Tell your Sarahs: their promises will be fathers.
I woke up this morning to find four Sarahs, all not pregnant, bustling around in my room.
I think they were looking for something to do.
I didn’t know what to tell them.
I felt at a loss. And tired. (Why was I tired after eight hours of sleep?)
One of them said something about having some rugs she could shake out. “It’s raining. There’s nowhere dry to shake them out” I replied, silently wondering if in her zeal for a task she would still take the big rug in my front room outside for a good dust out-shaking.
I used to be more suspicious of God. And not in a good way. I just didn’t quite trust the Guy. I wanted to. Or at least I thought I did, but He always seemed so wriggly in my brain. I couldn’t understand the sadness, the dozens of bricks of sadness that seemed stuck in the wheelbarrow inside me. I knew He could lift them. And I knew I asked Him to. A lot.
When I was seven years old it seemed a building, a long abandoned building collapsed in some far off land – very far from my hometown of Pleasanton, California. And somehow the bricks and rubble had been blasted into my heart. I was despondent. And I cried myself to sleep weekly. The injustice of millions of orphans seemed to be walking through the valleys of my heart. Painful. Abandoned. Grief-stricken. I felt I might die for lack of hope. I thought I might die at my own hands.
I remember thinking I was boxed in. I would sit on my bed and often, unannounced, the room would get larger and smaller. My eyes were open and I felt I was in an abyss with no humans and no love anywhere to be found. I was horrendously scared. And the appearance of four darkened forms seemed to claw at the last vault of truth inside of me. I saw them clearly. And they were approaching me. I knew with horror what they wanted – my very life. A relative of mine had recently attempted suicide and the figures said they would do to me what they did to my uncle. They were bent on destroying my life.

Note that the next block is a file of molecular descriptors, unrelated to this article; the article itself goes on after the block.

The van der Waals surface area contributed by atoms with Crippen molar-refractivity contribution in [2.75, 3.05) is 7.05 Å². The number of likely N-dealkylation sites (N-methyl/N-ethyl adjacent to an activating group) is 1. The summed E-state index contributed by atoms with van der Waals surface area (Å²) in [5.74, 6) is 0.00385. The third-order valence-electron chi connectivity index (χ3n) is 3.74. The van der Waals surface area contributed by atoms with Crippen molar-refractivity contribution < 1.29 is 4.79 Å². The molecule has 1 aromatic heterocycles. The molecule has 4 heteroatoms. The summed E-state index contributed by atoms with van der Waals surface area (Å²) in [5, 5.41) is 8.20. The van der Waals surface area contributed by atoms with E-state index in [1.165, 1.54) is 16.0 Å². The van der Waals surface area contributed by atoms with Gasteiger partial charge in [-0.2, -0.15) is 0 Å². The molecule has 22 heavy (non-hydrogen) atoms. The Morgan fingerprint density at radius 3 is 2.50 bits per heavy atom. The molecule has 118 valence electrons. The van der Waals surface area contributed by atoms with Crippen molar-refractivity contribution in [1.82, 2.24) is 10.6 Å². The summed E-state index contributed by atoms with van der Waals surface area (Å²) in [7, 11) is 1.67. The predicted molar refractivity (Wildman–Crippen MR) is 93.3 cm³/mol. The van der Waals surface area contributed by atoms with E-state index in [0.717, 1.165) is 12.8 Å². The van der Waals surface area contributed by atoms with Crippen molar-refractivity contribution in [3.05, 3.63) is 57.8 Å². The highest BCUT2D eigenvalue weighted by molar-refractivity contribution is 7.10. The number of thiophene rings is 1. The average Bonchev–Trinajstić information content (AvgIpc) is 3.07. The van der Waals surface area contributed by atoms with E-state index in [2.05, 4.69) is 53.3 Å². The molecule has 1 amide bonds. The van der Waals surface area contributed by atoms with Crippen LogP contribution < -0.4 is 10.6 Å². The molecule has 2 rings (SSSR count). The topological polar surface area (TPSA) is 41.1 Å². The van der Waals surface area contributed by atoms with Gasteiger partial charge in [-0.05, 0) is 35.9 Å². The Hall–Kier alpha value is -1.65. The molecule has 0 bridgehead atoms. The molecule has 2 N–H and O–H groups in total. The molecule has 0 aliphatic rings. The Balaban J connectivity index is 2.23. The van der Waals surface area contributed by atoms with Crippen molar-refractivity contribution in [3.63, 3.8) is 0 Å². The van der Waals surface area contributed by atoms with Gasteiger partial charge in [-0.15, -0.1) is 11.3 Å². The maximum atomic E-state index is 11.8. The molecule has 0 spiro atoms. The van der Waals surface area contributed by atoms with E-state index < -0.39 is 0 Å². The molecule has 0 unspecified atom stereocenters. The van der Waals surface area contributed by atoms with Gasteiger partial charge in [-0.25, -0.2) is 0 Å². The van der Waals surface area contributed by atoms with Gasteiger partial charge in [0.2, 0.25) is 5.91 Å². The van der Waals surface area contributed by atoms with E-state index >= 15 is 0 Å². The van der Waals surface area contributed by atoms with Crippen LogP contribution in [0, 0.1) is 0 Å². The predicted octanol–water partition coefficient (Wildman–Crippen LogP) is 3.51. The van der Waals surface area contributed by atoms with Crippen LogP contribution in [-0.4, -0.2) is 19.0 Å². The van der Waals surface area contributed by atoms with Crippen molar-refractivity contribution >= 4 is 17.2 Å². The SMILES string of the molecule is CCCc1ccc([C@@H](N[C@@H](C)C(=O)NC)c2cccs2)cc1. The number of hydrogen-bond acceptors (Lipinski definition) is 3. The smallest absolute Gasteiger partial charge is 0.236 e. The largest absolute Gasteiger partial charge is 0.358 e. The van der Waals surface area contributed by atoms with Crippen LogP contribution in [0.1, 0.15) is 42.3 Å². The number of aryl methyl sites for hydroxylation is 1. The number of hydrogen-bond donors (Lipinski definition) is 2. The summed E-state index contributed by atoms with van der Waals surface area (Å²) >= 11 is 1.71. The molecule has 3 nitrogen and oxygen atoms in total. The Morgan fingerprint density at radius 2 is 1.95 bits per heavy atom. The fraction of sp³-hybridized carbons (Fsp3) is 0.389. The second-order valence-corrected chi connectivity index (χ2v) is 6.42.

For this reason, for years I avoided opening the silverware drawer. The grapefruit knives, with their serrated edges tempted me. I imagined them cutting through my wrists. I wondered how much I would have to saw into my skin until I bled to death. I hated those knives. Vehemently, as if they had betrayed me like a lifelong friend.
Yet, there was something I hated more than those knives. Myself. I felt powerless and alone. I didn’t think I deserved to die, but I wasn’t convinced I deserved to live. So if I bumped my leg on a coffee table, something in me said I deserved it and even suggested I hit my leg harder… or hit all of me harder until I physically bashed myself to pieces.
I did sometimes consider that it was unusual for someone in elementary school to feel this way. I didn’t know of anyone else who saw demons. I didn’t use the word demons at the time though. I actually called the four figures “the hamburger men” because two of them were like horizontal ovals – a tad like a hamburger shape. I would break out in a sweat when they showed up. My body was fear-stricken. I knew they were from the enemy. And nothing I did or said seemed to make them leave. I cried out to God. I whimpered to the silhouettes, “go away… go away.” I ran to my mom in a feverish madness screaming “the hamburger men! The hamburger men!” but my mom didn’t seem to have a grid for such extreme encounters so she would send me back to my room trying to assure me I was okay.
The irony is: I wasn’t. Okay, that is. I was traumatized and burdened by fear. I followed Jesus since I was two years old. And I knew He was somehow the remedy to all this, but asking Him to rescue me didn’t seem to alleviate the situation. In fact, it seemed to tear my heart. I pleaded with God, “Why aren’t you doing something about this? Where are you? I love you! Why is this happening?”
The seemingly one-way conversation went on for years – until I was 18. The demonic visitations were about monthly for the first several years, and then they tapered off a little, increased again, and eventually faded away when I was 16. The residue lasted longer. I still felt grief-stricken. I still wrestled with hopelessness. And I still thought about killing myself. I wept a great deal.
I knew God was there. I knew He was with me. I heard Him say the depression would end, but I was overwhelmingly confused by the waiting. “When?! When will it end?!” I screamed and cried into a physical emptiness. I was furious with God. We talked a lot and I knew I heard His voice and I loved Him more than anything. I knew my life would always be for His glory. And I knew He was more beautiful than I could fathom. So, WHY? Why was I waiting? Why did God even speak a promise to me – a promise of deliverance – when I would have to wait years for its fulfillment?
Those years felt like torture. And training for a marathon. Or a war.
A glimmer cracked into the horizon when I was 17. I was at a winter camp with my youth group. Everyone was in groups praying and crying after the evening message. I didn’t feel like joining a group. Instead I grabbed the Bible underneath the chair next to me (which happened to be a different version than my own) and headed for the stairway. And there on those uncarpeted wooden slats I opened unintentionally to Isaiah 9 and verses 1 & 2 grabbed me.